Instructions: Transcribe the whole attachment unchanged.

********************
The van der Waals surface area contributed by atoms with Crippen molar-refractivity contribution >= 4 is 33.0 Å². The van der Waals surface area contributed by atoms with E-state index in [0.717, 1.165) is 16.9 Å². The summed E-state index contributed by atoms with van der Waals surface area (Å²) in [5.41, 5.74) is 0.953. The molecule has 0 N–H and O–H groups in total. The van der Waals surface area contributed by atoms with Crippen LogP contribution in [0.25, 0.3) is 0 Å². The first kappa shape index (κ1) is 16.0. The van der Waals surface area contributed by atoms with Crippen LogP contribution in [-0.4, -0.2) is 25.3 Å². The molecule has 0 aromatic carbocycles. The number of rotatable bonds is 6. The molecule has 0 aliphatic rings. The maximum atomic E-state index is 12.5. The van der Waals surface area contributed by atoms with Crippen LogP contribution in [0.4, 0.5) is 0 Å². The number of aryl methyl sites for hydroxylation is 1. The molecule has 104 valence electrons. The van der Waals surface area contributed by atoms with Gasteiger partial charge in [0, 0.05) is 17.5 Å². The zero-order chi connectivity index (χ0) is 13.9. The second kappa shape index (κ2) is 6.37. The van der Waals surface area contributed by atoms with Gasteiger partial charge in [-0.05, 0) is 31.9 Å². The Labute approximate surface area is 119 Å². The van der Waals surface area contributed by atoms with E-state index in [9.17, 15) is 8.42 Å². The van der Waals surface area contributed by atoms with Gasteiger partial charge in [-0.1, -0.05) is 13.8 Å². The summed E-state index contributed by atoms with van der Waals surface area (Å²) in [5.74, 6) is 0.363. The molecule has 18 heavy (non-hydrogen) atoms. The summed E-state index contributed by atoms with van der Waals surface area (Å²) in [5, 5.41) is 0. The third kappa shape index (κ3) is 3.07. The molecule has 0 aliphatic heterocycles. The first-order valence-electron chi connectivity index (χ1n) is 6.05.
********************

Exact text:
The van der Waals surface area contributed by atoms with Crippen molar-refractivity contribution >= 4 is 33.0 Å². The van der Waals surface area contributed by atoms with E-state index in [0.717, 1.165) is 16.9 Å². The summed E-state index contributed by atoms with van der Waals surface area (Å²) in [5.41, 5.74) is 0.953. The molecule has 0 N–H and O–H groups in total. The van der Waals surface area contributed by atoms with Crippen LogP contribution in [0.25, 0.3) is 0 Å². The first kappa shape index (κ1) is 16.0. The van der Waals surface area contributed by atoms with Crippen LogP contribution in [-0.4, -0.2) is 25.3 Å². The molecule has 0 aromatic carbocycles. The number of rotatable bonds is 6. The molecule has 0 aliphatic rings. The maximum atomic E-state index is 12.5. The van der Waals surface area contributed by atoms with Crippen LogP contribution in [0.4, 0.5) is 0 Å². The number of aryl methyl sites for hydroxylation is 1. The molecule has 104 valence electrons. The van der Waals surface area contributed by atoms with Gasteiger partial charge in [0, 0.05) is 17.5 Å². The zero-order chi connectivity index (χ0) is 13.9. The second kappa shape index (κ2) is 6.37. The van der Waals surface area contributed by atoms with Gasteiger partial charge in [-0.05, 0) is 31.9 Å². The Labute approximate surface area is 119 Å². The van der Waals surface area contributed by atoms with E-state index in [9.17, 15) is 8.42 Å². The van der Waals surface area contributed by atoms with Gasteiger partial charge in [-0.1, -0.05) is 13.8 Å². The summed E-state index contributed by atoms with van der Waals surface area (Å²) in [5.74, 6) is 0.363. The molecule has 18 heavy (non-hydrogen) atoms. The summed E-state index contributed by atoms with van der Waals surface area (Å²) in [5, 5.41) is 0. The third kappa shape index (κ3) is 3.07. The molecule has 0 aliphatic heterocycles. The first-order valence-electron chi connectivity index (χ1n) is 6.05.